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Book Review

‘On Fire’ a chilling prescription for a burning planet

Noah Berger/Associated Press/file; Evgenia Eliseeva (below)/FR34727 AP via AP

Naomi Klein — author, environmental activist, agent provocateur — is yelling ‘’Fire!’’ in the crowded theater of American politics.

And with good reason. All around there is evidence that climate change is real, dangerous, and already here. The conventional institutions of civic life, in America and elsewhere, have failed to recognize the urgency of the problem and craft responses to the crisis.

So Klein’s “On Fire” is a cri de coeur and an exposition on what she calls the burning case for a Green New Deal. In rhetoric that is ablaze with passion — her metaphors run like, well, wildfire — she sets out a blistering critique of capitalism, democratic institutions, and contemporary politics. On a planet where the basic elements of life are changing, it doesn’t seem too much to ask, she seems to be saying, to change the basic elements of politics and economics.


“Responding to climate change,” she argues, “requires that we break every rule in the free-market playbook and that we do so with great urgency.”

That means less if not no fossil fuel consumption. More central planning. Strict regulations on business. Less worship of economic growth. More taxes on “the rich and filthy.” But also, in her conception: More jobs, because she argues renewable energy sources produce surprisingly large boosts in employment. A fairer economy, because the Green New Deal would foster less wealth concentration. Protections against recessions, because the new investment would provide an economic stimulus.

If there is a breathlessness to all this, it is not by mistake. Listen to Klein’s ukase to urgency:

“I have always had a sense of tremendous sense or urgency about the need to shift to a dramatically more humane economic model. But there is a different quality to that urgency now because it just so happens that we are all alive at the very last possible moment when changing course can mean saving lives on a truly unimaginable scale.”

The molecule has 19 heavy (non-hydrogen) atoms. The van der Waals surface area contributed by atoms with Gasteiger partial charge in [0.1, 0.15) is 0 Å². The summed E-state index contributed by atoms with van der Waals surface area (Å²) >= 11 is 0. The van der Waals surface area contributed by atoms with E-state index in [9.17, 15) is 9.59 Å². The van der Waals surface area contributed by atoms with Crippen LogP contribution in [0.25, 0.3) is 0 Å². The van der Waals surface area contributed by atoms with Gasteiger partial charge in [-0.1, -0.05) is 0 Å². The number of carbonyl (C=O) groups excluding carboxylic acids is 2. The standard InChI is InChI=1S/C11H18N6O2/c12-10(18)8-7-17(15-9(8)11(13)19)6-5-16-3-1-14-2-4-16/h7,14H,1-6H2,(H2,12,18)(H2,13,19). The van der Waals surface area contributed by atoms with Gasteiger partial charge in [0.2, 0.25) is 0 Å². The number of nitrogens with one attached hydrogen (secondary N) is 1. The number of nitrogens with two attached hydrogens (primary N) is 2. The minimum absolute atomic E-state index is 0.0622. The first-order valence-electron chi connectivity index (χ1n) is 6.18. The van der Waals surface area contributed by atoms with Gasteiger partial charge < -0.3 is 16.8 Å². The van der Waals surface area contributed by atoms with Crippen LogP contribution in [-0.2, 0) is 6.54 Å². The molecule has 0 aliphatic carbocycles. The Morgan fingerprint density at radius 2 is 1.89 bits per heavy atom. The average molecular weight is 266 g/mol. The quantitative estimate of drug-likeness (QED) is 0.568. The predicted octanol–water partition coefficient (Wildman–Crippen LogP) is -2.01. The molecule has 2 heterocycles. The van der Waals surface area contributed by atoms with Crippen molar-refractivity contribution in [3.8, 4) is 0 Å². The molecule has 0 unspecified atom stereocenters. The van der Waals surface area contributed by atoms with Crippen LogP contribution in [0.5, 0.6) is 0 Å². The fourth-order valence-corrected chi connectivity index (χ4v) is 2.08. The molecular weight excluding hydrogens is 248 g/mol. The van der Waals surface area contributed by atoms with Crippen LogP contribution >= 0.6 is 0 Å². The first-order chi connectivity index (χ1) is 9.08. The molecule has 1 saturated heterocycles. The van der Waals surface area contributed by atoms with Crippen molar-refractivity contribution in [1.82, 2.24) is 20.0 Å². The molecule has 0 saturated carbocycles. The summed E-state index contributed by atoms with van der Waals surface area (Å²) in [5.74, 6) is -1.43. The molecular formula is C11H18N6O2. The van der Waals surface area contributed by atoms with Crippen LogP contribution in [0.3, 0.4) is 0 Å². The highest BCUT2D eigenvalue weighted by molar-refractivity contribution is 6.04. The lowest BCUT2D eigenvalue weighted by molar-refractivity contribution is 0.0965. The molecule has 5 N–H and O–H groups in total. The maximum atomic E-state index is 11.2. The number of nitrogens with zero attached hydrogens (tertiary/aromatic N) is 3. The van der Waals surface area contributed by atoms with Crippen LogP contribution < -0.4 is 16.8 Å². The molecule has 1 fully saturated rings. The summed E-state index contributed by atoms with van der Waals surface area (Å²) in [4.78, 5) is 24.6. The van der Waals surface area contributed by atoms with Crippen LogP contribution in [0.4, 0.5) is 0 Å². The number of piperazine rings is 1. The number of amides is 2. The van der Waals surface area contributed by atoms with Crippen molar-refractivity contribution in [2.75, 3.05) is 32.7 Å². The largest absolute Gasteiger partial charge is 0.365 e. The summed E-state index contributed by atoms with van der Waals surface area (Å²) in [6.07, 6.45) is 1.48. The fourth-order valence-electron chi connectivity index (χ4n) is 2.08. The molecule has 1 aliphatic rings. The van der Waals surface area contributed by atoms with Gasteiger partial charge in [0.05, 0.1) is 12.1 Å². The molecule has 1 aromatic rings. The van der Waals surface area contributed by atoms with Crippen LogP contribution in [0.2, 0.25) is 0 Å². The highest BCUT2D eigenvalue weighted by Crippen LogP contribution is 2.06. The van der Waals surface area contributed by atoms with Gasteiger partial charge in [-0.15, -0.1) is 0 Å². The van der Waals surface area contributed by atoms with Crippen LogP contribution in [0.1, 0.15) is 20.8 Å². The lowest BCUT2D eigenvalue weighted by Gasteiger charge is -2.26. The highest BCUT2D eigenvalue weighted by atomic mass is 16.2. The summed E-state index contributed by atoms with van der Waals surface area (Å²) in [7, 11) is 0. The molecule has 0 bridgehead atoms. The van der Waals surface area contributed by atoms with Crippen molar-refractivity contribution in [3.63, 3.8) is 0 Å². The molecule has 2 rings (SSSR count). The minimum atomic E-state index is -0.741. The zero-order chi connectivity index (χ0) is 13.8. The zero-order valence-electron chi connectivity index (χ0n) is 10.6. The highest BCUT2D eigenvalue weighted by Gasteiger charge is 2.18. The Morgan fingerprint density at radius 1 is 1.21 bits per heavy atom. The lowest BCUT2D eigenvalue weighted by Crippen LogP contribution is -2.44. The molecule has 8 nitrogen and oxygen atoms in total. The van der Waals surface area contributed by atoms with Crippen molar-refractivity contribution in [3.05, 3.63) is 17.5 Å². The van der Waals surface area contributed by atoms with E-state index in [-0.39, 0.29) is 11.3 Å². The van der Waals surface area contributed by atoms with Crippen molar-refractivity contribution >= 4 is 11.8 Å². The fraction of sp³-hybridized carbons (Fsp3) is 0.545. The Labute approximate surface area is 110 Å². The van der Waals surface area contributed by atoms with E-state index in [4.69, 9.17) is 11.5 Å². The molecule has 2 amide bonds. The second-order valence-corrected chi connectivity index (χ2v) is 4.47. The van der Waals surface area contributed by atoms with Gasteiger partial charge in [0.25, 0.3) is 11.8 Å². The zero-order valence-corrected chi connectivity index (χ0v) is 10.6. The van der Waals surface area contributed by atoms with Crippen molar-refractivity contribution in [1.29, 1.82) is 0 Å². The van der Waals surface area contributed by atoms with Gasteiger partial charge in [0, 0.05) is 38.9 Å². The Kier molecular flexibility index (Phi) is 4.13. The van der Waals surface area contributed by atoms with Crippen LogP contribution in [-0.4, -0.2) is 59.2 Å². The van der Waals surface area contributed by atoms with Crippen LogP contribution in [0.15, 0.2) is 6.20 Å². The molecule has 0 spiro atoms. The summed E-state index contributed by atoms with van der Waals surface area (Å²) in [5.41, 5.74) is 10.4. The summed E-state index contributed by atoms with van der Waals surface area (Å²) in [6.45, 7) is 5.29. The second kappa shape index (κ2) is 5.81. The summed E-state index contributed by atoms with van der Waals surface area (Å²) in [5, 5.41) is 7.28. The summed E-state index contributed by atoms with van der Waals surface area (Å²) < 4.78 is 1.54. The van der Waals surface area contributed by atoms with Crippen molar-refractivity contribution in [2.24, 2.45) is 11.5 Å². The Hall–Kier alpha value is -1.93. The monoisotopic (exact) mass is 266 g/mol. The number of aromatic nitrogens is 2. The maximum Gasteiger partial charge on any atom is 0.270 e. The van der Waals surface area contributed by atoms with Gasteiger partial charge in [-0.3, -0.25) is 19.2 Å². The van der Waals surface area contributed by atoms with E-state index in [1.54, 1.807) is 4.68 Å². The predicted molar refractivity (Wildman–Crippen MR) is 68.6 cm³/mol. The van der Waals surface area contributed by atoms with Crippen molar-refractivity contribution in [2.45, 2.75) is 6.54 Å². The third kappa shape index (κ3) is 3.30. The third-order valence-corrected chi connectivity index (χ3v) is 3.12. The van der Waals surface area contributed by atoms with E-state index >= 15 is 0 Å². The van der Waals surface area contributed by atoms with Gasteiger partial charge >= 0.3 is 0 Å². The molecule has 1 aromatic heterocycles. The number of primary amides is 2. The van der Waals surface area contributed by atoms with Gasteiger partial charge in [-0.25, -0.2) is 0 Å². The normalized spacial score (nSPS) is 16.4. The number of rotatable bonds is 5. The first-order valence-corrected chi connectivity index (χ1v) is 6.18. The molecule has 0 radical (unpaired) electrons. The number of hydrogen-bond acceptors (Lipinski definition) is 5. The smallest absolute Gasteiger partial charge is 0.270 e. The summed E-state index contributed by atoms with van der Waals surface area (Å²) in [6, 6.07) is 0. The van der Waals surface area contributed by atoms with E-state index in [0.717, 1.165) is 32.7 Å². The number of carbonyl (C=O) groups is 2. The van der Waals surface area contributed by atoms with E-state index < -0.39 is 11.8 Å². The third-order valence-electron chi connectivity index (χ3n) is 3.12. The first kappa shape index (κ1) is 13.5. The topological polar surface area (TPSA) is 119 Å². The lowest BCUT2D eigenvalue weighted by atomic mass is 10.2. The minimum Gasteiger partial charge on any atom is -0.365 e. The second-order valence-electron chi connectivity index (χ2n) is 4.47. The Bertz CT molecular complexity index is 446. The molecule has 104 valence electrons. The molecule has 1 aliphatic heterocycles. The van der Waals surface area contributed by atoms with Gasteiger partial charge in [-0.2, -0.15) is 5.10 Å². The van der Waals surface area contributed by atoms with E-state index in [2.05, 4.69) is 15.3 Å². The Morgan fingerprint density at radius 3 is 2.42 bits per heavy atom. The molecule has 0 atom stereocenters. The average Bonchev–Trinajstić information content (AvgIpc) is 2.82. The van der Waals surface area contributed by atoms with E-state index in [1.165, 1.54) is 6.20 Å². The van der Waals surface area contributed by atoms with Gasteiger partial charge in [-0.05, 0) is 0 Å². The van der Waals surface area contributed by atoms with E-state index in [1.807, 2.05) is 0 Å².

But let there be no mistake. There will be a cost to this, and it will be paid at the commanding heights of the economy. The Klein manifesto will not be greeted congenially at the White House. Indeed, these 320 pages constitute Donald Trump’s worst nightmare: not only a plan to address a climate crisis he doesn’t think exists (or blames on the Chinese), but also a menu of just about everything he abhors — with special emphasis on a vision of immigration that does not include a border wall.

This is what Klein prescribes for a period if — she says “when,” but let’s stick with “if” for now — blighted land is too parched for crop production and the seas rise to unsupportable levels: “[T]hen justice demands that we clearly recognize that all people have the human right to move and seek safety. That means they are owed asylum and status on arrival.”

Some of the facts she presents are — and here the language fails us — chilling. About half of global emissions come from the richest 10th of the globe’s population, though their effect is harshest on the poor, especially in Africa, Asia, and Latin America. “Most will stay in their own countries,” Klein tells us, “crowding into already overstressed cities and slums; many will try for a better life elsewhere.”

The chances of the president reading this book, or heeding its warnings, are about as great as a Trump appearance at a NARAL rally. He won’t change his mind. The question is whether other minds are changeable — a good example is Representative Bob Inglis, a South Carolina Republican who served a dozen years on Capitol Hill, changed his mind on climate change, and was defeated in a primary — and whether these goals are achievable.


Klein makes a good effort on both fronts. But that effort is marred by the architecture of this volume, which isn’t so much a book as a collection of speeches and articles, some of which seem dated. She argues that the “chapters,” which aren’t really chapters, are assembled in chronological order to show the development of the case, but that is more a rationalization than a rationale.

The most effective and persuasive part of this book is in its first 53 pages, written as an introduction to what follows. In those pages she sets out her argument with a precision that matches her passion. Even so, there are important elements in the latter sections of the book, especially in her November 2016 Sydney Peace Prize acceptance speech, delivered in Australia, where she argues that getting clean means cleaning up morally.

“As we get clean, we have got to get fair. More than that, as we get clean, we can begin to redress the founding crimes of our nations: land theft, genocide, slavery. Yes, the hardest stuff. Because we haven’t just been procrastinating climate action all these years. We’ve been procrastinating and delaying the most basic demands of justice and reparation. And we are out of time on every front.”


This is a scorching volume for a heated time. The fire next time, it turns out, is now.


By Naomi Klein

Simon & Schuster, 320 pp. $27

David M. Shribman, for a decade the Globe’s Washington bureau chief, is a nationally syndicated columnist.